Last week, a Federal Court hearing in Saskatoon resulted in one step being taken to respond to the Sixties Scoop — the system in which children were intentionally removed from Indigenous parents to be placed with white families.
But neither the hearing itself nor the approved class action settlement managed to avoid provoking some controversy. To the contrary, both served largely to signal how much more there is to be done to ensure that Indigenous families have the basic opportunities which most Canadians take for granted.
The hearing itself began with opening remarks which were seen as minimizing the harm done to survivors — including the jaw-dropping claim that non-Indigenous people were harmed more than Indigenous ones by the governmental practice of depriving the latter of their family and heritage. Meanwhile, the survivors who attended received only three minutes to tell their stories — and some understandably took away the sense that the hearing wasn’t intended to meaningfully include space for their experiences.
In turn, the settlement included a cap on damages for First Nations survivors of the Sixties Scoop, while failing to address Metis survivors at all.
To be sure, any negotiated settlement is likely to involve trade-offs from what any party would treat as an ideal outcome. And the existence of some compensation for the Sixties Scoop is surely better than its absence.
But unfortunately, there’s little indication that the larger issues underlying the Sixties Scoop will be resolved any time soon.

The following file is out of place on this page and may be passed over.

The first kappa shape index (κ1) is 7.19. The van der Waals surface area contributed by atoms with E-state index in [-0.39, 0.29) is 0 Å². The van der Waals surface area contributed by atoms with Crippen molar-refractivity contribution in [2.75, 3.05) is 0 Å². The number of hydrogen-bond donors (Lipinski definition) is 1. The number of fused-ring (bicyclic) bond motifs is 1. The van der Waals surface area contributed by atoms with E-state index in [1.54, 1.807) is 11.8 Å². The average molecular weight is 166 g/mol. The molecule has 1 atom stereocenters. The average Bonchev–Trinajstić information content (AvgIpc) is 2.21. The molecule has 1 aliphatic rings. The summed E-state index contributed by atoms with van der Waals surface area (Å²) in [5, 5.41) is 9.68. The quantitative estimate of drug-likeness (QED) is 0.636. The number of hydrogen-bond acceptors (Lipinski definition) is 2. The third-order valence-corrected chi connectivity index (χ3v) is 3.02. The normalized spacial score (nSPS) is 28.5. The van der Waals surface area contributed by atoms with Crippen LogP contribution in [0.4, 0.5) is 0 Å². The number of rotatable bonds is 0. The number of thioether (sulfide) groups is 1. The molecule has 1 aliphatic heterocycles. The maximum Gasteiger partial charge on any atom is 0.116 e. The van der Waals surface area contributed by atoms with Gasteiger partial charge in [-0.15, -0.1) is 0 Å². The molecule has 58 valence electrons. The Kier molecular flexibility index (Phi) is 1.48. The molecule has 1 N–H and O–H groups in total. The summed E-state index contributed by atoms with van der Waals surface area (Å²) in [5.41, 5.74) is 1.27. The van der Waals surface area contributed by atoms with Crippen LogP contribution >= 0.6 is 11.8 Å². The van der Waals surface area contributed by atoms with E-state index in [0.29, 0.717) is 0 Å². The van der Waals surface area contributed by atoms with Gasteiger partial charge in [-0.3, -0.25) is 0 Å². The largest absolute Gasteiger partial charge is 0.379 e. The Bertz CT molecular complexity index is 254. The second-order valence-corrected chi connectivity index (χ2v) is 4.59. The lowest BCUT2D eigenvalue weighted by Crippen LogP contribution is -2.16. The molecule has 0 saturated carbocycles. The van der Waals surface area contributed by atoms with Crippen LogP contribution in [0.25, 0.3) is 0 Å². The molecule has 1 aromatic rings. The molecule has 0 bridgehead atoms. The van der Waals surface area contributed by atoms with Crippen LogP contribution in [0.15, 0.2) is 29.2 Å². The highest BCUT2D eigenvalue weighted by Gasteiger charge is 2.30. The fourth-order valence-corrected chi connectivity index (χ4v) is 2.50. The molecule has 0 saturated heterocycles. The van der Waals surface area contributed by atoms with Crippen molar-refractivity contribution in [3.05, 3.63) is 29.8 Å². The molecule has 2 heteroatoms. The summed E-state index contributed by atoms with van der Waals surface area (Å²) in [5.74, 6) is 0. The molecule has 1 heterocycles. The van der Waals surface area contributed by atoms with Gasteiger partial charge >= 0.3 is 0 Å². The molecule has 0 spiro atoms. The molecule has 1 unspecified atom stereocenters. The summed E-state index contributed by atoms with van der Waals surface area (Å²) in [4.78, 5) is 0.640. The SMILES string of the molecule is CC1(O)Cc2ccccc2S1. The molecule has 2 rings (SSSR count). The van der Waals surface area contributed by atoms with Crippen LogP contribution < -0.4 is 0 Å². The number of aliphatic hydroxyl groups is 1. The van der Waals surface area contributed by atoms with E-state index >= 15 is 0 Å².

Even as we’ve once been again reminded of the consequences of historical discrimination against Indigenous people, our government’s choices today continue to exacerbate the longstanding gap in the treatment of families.
The federal government is still stalling in the face of calls (and Human Rights Tribunal orders) to ensure that Indigenous children have access to the funding and services expected by every other Canadian. And the ongoing funding and service gap, together with the lingering fallout from centuries of intentional discrimination, continues to result in a disproportionate number of Indigenous children being taken away from their families.
Based on the most recent available data, Indigenous children are five to 12 times more likely than their peers to be taken away from their families. In fact, by some estimates the raw number of Indigenous children removed from their families is higher now than ever.
The continued apprehension of Indigenous children is in turn traceable largely to the category of “neglect” — referring to present-day poverty and deprivation which arises in no small part due to our historical patterns of discrimination.
At best, we can say the purpose behind the apprehension of Indigenous children from their homes has changed. In the past, children were diverted to residential schools or white families for the explicit purpose of extinguishing any connection to their families and culture. Now, any removal is seen as an undesirable side effect of a decision aimed at the more justifiable purpose of ensuring children don’t suffer from material deprivation.
But that deprivation is something which can and should be tackled at the social level — particularly when the alternative is to perpetuate the systematic removal of Indigenous children from their families.
Sadly, our government’s actions continue to contribute to the same patterns of discrimination which have already left us with so much reason to apologize. And if we want to reach even the point of avoiding more harm (rather than setting ourselves up for another cycle of apologies and compensation in the future), one of the best places to start would be to ensure that our policy choices no longer have the effect of forcing Indigenous families apart.
Greg Fingas is a Regina lawyer, blogger and freelance political commentator who has written about provincial and national issues from a progressive NDP perspective since 2005.
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